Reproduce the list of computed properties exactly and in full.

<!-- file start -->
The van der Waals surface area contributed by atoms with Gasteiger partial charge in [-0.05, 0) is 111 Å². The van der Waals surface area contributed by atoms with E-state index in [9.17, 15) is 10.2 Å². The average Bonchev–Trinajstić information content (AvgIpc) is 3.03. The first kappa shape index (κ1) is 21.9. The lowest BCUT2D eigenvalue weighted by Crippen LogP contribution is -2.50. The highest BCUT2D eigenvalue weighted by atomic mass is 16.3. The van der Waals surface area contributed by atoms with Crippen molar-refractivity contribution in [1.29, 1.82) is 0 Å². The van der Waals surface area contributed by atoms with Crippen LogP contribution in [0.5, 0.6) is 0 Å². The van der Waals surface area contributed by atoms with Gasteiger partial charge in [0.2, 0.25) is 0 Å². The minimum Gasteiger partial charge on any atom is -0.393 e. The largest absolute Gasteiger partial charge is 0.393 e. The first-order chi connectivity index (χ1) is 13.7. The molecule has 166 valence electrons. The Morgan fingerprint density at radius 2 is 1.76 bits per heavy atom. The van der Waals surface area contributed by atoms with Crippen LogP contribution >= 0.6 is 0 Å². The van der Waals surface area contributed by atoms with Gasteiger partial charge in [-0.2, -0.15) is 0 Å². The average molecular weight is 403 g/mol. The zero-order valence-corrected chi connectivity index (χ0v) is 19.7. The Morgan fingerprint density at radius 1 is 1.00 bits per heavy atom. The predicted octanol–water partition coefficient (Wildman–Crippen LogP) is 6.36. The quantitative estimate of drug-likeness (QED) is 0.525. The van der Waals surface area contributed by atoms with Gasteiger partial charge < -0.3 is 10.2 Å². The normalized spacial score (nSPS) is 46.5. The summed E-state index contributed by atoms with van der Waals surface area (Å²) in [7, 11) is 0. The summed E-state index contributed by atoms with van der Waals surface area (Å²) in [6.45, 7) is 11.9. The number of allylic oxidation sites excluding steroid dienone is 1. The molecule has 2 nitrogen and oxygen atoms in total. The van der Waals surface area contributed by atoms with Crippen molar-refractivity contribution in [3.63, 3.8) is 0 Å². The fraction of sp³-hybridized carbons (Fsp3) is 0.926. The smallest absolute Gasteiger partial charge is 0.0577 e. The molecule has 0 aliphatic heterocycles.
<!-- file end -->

The van der Waals surface area contributed by atoms with Gasteiger partial charge in [-0.05, 0) is 111 Å². The van der Waals surface area contributed by atoms with E-state index in [9.17, 15) is 10.2 Å². The average Bonchev–Trinajstić information content (AvgIpc) is 3.03. The first kappa shape index (κ1) is 21.9. The lowest BCUT2D eigenvalue weighted by Crippen LogP contribution is -2.50. The highest BCUT2D eigenvalue weighted by atomic mass is 16.3. The van der Waals surface area contributed by atoms with Crippen molar-refractivity contribution in [1.29, 1.82) is 0 Å². The van der Waals surface area contributed by atoms with Crippen LogP contribution in [0.5, 0.6) is 0 Å². The van der Waals surface area contributed by atoms with Gasteiger partial charge in [0.2, 0.25) is 0 Å². The minimum Gasteiger partial charge on any atom is -0.393 e. The largest absolute Gasteiger partial charge is 0.393 e. The first-order chi connectivity index (χ1) is 13.7. The molecule has 166 valence electrons. The Morgan fingerprint density at radius 2 is 1.76 bits per heavy atom. The van der Waals surface area contributed by atoms with Crippen LogP contribution >= 0.6 is 0 Å². The van der Waals surface area contributed by atoms with Gasteiger partial charge in [-0.2, -0.15) is 0 Å². The average molecular weight is 403 g/mol. The zero-order valence-corrected chi connectivity index (χ0v) is 19.7. The Morgan fingerprint density at radius 1 is 1.00 bits per heavy atom. The predicted octanol–water partition coefficient (Wildman–Crippen LogP) is 6.36. The quantitative estimate of drug-likeness (QED) is 0.525. The van der Waals surface area contributed by atoms with Gasteiger partial charge < -0.3 is 10.2 Å². The normalized spacial score (nSPS) is 46.5. The summed E-state index contributed by atoms with van der Waals surface area (Å²) in [7, 11) is 0. The summed E-state index contributed by atoms with van der Waals surface area (Å²) in [6.45, 7) is 11.9. The number of allylic oxidation sites excluding steroid dienone is 1. The molecule has 2 nitrogen and oxygen atoms in total. The van der Waals surface area contributed by atoms with Crippen molar-refractivity contribution in [3.63, 3.8) is 0 Å². The fraction of sp³-hybridized carbons (Fsp3) is 0.926. The smallest absolute Gasteiger partial charge is 0.0577 e. The molecule has 0 aliphatic heterocycles.